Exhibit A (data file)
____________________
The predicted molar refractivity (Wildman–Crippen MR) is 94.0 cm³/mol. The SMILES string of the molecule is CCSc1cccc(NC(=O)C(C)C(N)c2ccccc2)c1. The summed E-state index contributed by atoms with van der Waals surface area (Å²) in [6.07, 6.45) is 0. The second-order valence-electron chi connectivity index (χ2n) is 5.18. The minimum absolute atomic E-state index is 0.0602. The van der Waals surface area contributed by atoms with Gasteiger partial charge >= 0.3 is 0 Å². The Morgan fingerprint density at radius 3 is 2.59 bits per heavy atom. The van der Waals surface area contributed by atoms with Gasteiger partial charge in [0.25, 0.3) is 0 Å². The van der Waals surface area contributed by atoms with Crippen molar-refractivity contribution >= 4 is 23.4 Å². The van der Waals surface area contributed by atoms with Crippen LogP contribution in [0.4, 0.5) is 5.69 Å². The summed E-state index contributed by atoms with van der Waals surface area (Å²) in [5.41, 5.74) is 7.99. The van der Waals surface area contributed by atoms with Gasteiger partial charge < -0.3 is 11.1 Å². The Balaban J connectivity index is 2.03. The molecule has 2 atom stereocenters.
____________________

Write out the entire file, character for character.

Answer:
The predicted molar refractivity (Wildman–Crippen MR) is 94.0 cm³/mol. The SMILES string of the molecule is CCSc1cccc(NC(=O)C(C)C(N)c2ccccc2)c1. The summed E-state index contributed by atoms with van der Waals surface area (Å²) in [6.07, 6.45) is 0. The second-order valence-electron chi connectivity index (χ2n) is 5.18. The minimum absolute atomic E-state index is 0.0602. The van der Waals surface area contributed by atoms with Gasteiger partial charge >= 0.3 is 0 Å². The Morgan fingerprint density at radius 3 is 2.59 bits per heavy atom. The van der Waals surface area contributed by atoms with Gasteiger partial charge in [0.25, 0.3) is 0 Å². The van der Waals surface area contributed by atoms with Crippen molar-refractivity contribution >= 4 is 23.4 Å². The van der Waals surface area contributed by atoms with Crippen LogP contribution in [0.4, 0.5) is 5.69 Å². The summed E-state index contributed by atoms with van der Waals surface area (Å²) in [5.41, 5.74) is 7.99. The van der Waals surface area contributed by atoms with Gasteiger partial charge < -0.3 is 11.1 Å². The Balaban J connectivity index is 2.03. The molecule has 2 atom stereocenters.